<span id="hs_cos_wrapper_name" class="hs_cos_wrapper hs_cos_wrapper_meta_field hs_cos_wrapper_type_text" style="" data-hs-cos-general-type="meta_field" data-hs-cos-type="text" >How the $900 Billion COVID Stimulus Bill May Impact Bankruptcy Filings</span>

How the $900 Billion COVID Stimulus Bill May Impact Bankruptcy Filings

The new federal stimulus bill, Consolidated Appropriations Act, 2021 (H.R. 133), signed into law December 27, 2020 by President Trump will continue to delay new bankruptcy filings into 2021. The net effect of the new stimulus is a continued delay in new filings as consumers and businesses have access to short term capital. Many of the programs from the first stimulus package in March 2020 are either extended or modified, which positively impacts consumer liquidity and allows more people the opportunity to get back to work, avoid evictions, and continue treading water as the pandemic continues.

New stimulus checks of $600 for individuals making up to $75,000 a year, an extension of the federal eviction moratorium until January 31, 2021, $25 billion targeted for rental assistance, $13 billion to bolster food stamp benefits and $2 billion to help families with coronavirus-related funeral expenses, will all help struggling consumers to take a breath before the end of the year. It is, however, unlikely to prevent what is widely expected to be a “tsunami of evictions.” According to the latest data from the U.S. Census Household Pulse survey, almost 13 million renter households are behind with their rent. Of those, nearly 7 million said they were "very likely" or "somewhat likely" to be evicted in the next two months.

The National Low Income Housing Coalition (NLIHC) estimates that residents owe between $34 billion and $70 billion in unpaid rent. Without additional assistance, a one-month eviction moratorium extension only kicks the can down the road. Homeowners who have put their loans into forbearance, which paused their mortgages payments, will not have to catch up on all their payments at once, however, that same grace has not been granted for renters. By the end of January, those renters could owe large lump sums of back rent. Once people start losing their homes after January 31, we are likely to start seeing an uptick in bankruptcy filings to keep them from losing additional assets.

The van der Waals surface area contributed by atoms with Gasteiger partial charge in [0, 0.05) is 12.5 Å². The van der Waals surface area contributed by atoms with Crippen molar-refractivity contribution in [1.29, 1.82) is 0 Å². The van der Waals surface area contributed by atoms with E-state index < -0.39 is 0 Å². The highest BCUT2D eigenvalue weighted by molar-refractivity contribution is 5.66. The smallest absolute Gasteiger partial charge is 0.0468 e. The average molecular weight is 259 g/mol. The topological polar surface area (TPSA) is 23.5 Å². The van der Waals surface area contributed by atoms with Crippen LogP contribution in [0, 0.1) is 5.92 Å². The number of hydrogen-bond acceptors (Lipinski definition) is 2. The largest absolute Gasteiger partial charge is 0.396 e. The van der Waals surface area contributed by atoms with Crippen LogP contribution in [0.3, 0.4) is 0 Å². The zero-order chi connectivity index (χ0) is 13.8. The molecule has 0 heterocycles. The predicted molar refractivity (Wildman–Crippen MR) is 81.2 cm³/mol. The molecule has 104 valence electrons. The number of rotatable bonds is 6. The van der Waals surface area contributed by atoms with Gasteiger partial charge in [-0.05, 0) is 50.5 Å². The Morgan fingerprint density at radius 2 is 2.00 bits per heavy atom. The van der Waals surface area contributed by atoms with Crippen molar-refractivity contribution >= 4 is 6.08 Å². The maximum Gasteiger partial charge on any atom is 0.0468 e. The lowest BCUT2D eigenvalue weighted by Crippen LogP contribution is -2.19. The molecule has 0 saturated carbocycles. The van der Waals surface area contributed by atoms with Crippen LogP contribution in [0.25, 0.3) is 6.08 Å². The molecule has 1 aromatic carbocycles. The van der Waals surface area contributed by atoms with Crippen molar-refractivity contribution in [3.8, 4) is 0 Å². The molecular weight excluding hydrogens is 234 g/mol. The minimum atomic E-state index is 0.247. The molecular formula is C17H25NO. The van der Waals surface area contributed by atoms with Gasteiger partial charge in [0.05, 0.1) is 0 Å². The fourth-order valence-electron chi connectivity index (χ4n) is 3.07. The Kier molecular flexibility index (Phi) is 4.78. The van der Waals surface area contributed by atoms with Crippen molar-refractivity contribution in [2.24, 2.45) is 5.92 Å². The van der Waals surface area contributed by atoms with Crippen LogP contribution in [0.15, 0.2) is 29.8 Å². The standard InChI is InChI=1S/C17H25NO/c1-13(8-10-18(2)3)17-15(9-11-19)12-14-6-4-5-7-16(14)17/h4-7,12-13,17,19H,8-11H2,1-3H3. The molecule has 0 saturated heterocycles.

More importantly for many consumers, new federal unemployment stipends of $300 per week (for 11 weeks) will aid those who are still experiencing lockdowns and are simply unable to return to work due to the mandatory shuttering of small businesses. The legislation also extends employment benefits to self-employed individuals and gig workers, who have experienced higher than average unemployment rates. Unemployment benefits will likely see additional congressional action early next year, further extending consumer liquidity beyond the current March 14, 2021 expiration date.

The Paycheck Protection Program (PPP) managed by the Small Business Administration was granted a third round of funding in the new bill, providing a total of $325 for small businesses, including $284 billion in forgivable loans to be used primarily to retain employees. $20 billion is earmarked for businesses in low-income communities and $15 billion for struggling live venues, movie theaters and museums. While this new round of funding will help improve small business liquidity, it is only expected to cover less than three months of payroll costs. Another round of funding will be needed to help carry small businesses through the estimated six months it will take to resume normal operations.

The stimulus bill provides aid for mid-to-large size companies in specific sectors, including:

  • Transportation - $15 billion to help airlines maintain their payrolls, $14 billion for mass transit, $10 billion for state highways, $2 billion for airports and $1 billion for Amtrak.
  • Farmers and ranchers - $13 billion to help cover pandemic-induced losses.
  • Colleges and universities - $82 billion, including $54 billion for public K-12 schools and nearly $23 billion for higher education.
  • Childcare - $10 billion in emergency cash.
  • Broadband - $7 billion to expand access for students, families and unemployed workers.

While the stimulus package is a welcome relief for consumers who were fast approaching evictions at the end of 2020, the backlog of consumer bankruptcy filings could start becoming evident as soon as the end of January when eviction moratoriums expire, or in mid-March, if federal unemployment stipends are not further extended. Small to large businesses are getting a helping hand in the new stimulus package that will help improve their liquidity, but until vaccines are widely distributed and companies are able to get employees back to work full-time, we may yet see commercial filings spike in 2021. Buckle up, we’re in for a bumpy ride.

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